- The Washington Times - Thursday, November 20, 2008

The Washington Redskins were 6-2 when November began. A third playoff spot in four years seemed a sure thing.

However, consecutive home losses to Pittsburgh and Dallas in which Washington scored just 16 points have removed much of the luster from rookie coach Jim Zorn and raised the specter of past Redskins collapses under former coach Norv Turner.

“A great start and a bad finish,” said fullback Mike Sellers, one of four veterans of the 2000 team which started 6-2 but finished 8-8.

“It got ugly in the end,” offensive tackle Chris Samuels said.

But neither Sellers nor Samuels expects a repeat of that or the 1996 nosedive from 7-1 to 9-7 this season.

“We lost two in a row, but I’m not nervous,” Samuels said. “I know the character of this team. We’ve got a lot of heart. We gotta man-up, as simple as that.”

To that end, the offensive players held a meeting Wednesday morning to discuss a turnaround. Tackle Jon Jansen, whose 10 straight seasons in Washington make him the team’s longest-tenured player, talked to some of his younger teammates about the parallels between 2000 and 2008. And November, he pointed out, is tougher than December because the end of the season is still so far away.

“We have a lot of savvy vets on this team that are going to take ownership,” Sellers said. “What’s been happening is gonnna change because we’re not going to accept it. You’re always concerned when you start so well and now you’re 6-4.”

Especially since the only recent victories have been hard-fought ones over visiting Cleveland and at winless Detroit. Those followed a home loss to then-winless St. Louis. Washington hasn’t played well since winning at Dallas and Philadelphia in Weeks 4 and 5.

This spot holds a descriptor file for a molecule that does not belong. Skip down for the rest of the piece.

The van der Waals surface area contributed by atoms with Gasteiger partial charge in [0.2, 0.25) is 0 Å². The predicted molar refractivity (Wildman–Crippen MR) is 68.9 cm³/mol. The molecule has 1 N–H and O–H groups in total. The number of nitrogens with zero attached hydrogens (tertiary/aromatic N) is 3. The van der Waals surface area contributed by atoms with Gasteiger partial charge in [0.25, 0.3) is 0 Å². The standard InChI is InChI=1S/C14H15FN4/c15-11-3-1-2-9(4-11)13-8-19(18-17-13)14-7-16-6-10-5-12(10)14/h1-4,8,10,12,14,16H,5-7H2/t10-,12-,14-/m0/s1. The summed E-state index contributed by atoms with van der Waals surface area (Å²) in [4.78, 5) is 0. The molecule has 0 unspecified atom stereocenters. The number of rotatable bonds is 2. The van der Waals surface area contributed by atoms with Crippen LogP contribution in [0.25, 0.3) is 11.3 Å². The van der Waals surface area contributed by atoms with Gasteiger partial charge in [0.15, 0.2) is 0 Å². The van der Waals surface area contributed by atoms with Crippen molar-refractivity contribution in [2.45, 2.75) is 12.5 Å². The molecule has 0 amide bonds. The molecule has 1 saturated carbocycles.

But Zorn doesn’t see a snowball effect that needs to be halted Sunday at the 2-8 Seattle Seahawks.

“I do not believe that we’re waning,” Zorn said. “[But] we have to improve. You can’t tread water in this league for very long. You gotta be swimming. And we’re not swimming yet.”

That November isn’t going swimmingly shouldn’t come as a surprise. Dating to 2004, when 15 of this season’s players and seven of the coaches already had joined the franchise, the Redskins are 5-14 in the penultimate month.

Only terrific Decembers produced playoff teams in 2005 and 2007. Last season, Washington reeled off four straight wins to close the season, and in 2005 the team won five straight.

“We’ve let these other teams take our house,” defensive tackle Cornelius Griffin said. “We’re still in a position to control our own destiny, maybe not win the division, but to go to the playoffs. In this league, if you don’t win in November and December, you’re not going anywhere. I’m not worried about the Giants. I’m worried about the Redskins.”

At 9-1 sitting atop the NFC East, the New York Giants don’t look catchable. That leaves the Redskins as part of the NFC’s wild card picture, in which they trail Tampa Bay (7-3) and are tied with Dallas and Atlanta for the last playoff spot at 6-4. That leaves them just a half-game ahead of Philadelphia (5-4-1) and a game ahead of Chicago, Minnesota and New Orleans (all 5-5).

“[Winning] four out of six may not get us a wild card spot,” center Casey Rabach said. “You’ve got to keep an eye on the big picture, but you can’t get past where you’re at each week. We’ve gotta start in Seattle.”

Quarterback Jason Campbell, Zorn’s alter ego on the field, sounded like his coach off it.

“It’s not time to panic,” he said. “The season’s like a roller coaster; it’s up and down. It’s like riding a wave. Right now we’re on the low part of that wave. We need to hit the right part at the right time of the year. You got to stay positive.

“We may hit another four-game win streak. Who knows? And the next thing you know, you’re 10-4.”

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